“First and foremost I’m a big consumer of music, I listen to [it] all the time. I listen to loads of genres and in that I love to explore different cultures and sub cultures they represent,” Majola says. He is yet to release a solo project, but he’s done a number of freestyles which have managed to generate hype around him.

In a move that is of a bygone era of rap, he tried his luck on radio at Good Hope FM’s cypher sessions on a Thursday evening, and through that Majola left a mark on legendary DJ Ready D. “This [Thursday Hip Hop show] was a platform for all upcoming emcees to come through and showcase their skills and represent where they’re from and this is where we met initially. He then later on contacted me and started chatting on collaborating on a tune together that we then recorded at Redbull Studios.” The song is on DJ Ready D’s new album Ghoema Music.

Majola reminds me of artists such as André 3000 who are aesthetically-conscious in everything they do. This goes beyond being dapper or having drip, but having that innate knowing of what looks and feels good.

The Man holding the cup, Jabulani Majola. Photo by Zoe Hibbert.
The Man holding the cup, Jabulani Majola. Photo by Zoe Hibbert.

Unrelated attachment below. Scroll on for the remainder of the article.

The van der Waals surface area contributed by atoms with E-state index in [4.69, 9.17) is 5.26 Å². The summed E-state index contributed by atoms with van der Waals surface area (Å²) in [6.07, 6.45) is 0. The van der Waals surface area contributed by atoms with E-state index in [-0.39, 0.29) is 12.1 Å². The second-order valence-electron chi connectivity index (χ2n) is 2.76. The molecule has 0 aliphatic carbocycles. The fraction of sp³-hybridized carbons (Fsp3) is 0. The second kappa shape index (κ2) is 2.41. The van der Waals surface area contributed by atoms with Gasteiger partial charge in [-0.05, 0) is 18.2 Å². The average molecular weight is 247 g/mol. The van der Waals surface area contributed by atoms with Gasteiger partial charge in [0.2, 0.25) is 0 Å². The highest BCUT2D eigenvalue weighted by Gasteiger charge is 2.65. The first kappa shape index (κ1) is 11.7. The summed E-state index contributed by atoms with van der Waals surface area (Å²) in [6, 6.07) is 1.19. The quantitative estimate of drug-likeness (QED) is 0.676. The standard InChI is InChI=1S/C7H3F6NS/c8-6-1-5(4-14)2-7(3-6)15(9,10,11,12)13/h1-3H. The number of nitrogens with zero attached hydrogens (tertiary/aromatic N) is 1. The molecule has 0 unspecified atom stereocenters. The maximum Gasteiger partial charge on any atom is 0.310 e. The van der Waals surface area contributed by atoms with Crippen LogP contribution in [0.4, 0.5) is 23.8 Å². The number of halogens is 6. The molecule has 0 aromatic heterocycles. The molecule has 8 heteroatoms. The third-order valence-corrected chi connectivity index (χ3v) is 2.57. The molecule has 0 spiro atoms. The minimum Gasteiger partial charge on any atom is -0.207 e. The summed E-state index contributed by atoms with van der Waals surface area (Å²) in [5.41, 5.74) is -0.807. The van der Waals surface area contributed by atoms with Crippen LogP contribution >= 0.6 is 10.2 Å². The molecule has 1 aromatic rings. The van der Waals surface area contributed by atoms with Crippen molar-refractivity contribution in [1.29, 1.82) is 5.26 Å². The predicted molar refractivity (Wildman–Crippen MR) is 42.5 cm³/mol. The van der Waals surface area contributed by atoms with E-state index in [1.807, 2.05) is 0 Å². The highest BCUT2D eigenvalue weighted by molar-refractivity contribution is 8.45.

His vest and chinos combination with no shoes in the Freestyle Friday video is a case in point. “I use to thriftshop a lot, visit second hand bookshops, going to markets and art exhibitions. I love meeting new people and starting conversations. I’m also a writer, I write poetry and spoken word, songs and short fiction, I also love fashion. I read a lot of SA historic fiction and poetry and biographies.”

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THE two things I’ve grown weary of, are load-shedding and social distancing, occurring simultaneously. But it wasn’t so bad chilling alone in the dark, listening to Adelle Nqeto’s Need Someone from the phone.

“That is the way I’m going to recommend listening to this one from now on (minus the load shedding)!” is Adelle’s response to the impromptu-tranquil set-up.